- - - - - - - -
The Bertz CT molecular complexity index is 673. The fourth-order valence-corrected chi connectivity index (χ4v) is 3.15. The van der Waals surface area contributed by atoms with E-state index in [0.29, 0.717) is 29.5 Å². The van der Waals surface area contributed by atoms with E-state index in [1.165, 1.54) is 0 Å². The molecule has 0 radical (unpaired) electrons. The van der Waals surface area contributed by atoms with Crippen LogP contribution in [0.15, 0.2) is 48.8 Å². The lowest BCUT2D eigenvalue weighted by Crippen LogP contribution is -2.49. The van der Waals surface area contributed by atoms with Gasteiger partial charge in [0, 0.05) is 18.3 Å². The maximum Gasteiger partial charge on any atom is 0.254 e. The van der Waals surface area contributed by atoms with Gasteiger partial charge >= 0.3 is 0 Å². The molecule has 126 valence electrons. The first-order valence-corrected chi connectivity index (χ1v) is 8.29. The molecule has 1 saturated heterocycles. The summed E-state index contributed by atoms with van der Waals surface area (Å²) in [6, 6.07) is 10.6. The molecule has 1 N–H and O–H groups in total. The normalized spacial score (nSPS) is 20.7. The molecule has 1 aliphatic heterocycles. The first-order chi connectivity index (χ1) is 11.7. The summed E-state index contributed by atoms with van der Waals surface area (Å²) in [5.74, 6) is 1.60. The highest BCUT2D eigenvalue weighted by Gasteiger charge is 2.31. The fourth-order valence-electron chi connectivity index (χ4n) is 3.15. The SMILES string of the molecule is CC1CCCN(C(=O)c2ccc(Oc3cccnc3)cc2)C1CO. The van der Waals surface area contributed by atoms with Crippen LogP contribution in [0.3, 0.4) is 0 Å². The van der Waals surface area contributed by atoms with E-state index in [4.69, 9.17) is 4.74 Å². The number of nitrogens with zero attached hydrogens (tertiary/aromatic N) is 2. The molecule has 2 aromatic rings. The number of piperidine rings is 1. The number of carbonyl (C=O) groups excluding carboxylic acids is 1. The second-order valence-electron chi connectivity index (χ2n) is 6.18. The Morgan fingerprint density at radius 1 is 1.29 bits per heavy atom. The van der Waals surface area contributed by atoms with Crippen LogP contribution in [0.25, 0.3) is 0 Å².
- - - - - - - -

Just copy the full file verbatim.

The Bertz CT molecular complexity index is 673. The fourth-order valence-corrected chi connectivity index (χ4v) is 3.15. The van der Waals surface area contributed by atoms with E-state index in [0.29, 0.717) is 29.5 Å². The van der Waals surface area contributed by atoms with E-state index in [1.165, 1.54) is 0 Å². The molecule has 0 radical (unpaired) electrons. The van der Waals surface area contributed by atoms with Crippen LogP contribution in [0.15, 0.2) is 48.8 Å². The lowest BCUT2D eigenvalue weighted by Crippen LogP contribution is -2.49. The van der Waals surface area contributed by atoms with Gasteiger partial charge in [0, 0.05) is 18.3 Å². The maximum Gasteiger partial charge on any atom is 0.254 e. The van der Waals surface area contributed by atoms with Gasteiger partial charge >= 0.3 is 0 Å². The molecule has 126 valence electrons. The first-order valence-corrected chi connectivity index (χ1v) is 8.29. The molecule has 1 saturated heterocycles. The summed E-state index contributed by atoms with van der Waals surface area (Å²) in [6, 6.07) is 10.6. The molecule has 1 N–H and O–H groups in total. The normalized spacial score (nSPS) is 20.7. The molecule has 1 aliphatic heterocycles. The first-order chi connectivity index (χ1) is 11.7. The summed E-state index contributed by atoms with van der Waals surface area (Å²) in [5.74, 6) is 1.60. The highest BCUT2D eigenvalue weighted by Gasteiger charge is 2.31. The fourth-order valence-electron chi connectivity index (χ4n) is 3.15. The SMILES string of the molecule is CC1CCCN(C(=O)c2ccc(Oc3cccnc3)cc2)C1CO. The van der Waals surface area contributed by atoms with Crippen LogP contribution in [0.3, 0.4) is 0 Å². The van der Waals surface area contributed by atoms with E-state index in [4.69, 9.17) is 4.74 Å². The number of nitrogens with zero attached hydrogens (tertiary/aromatic N) is 2. The molecule has 2 aromatic rings. The number of piperidine rings is 1. The number of carbonyl (C=O) groups excluding carboxylic acids is 1. The second-order valence-electron chi connectivity index (χ2n) is 6.18. The Morgan fingerprint density at radius 1 is 1.29 bits per heavy atom. The van der Waals surface area contributed by atoms with Crippen LogP contribution in [0.25, 0.3) is 0 Å².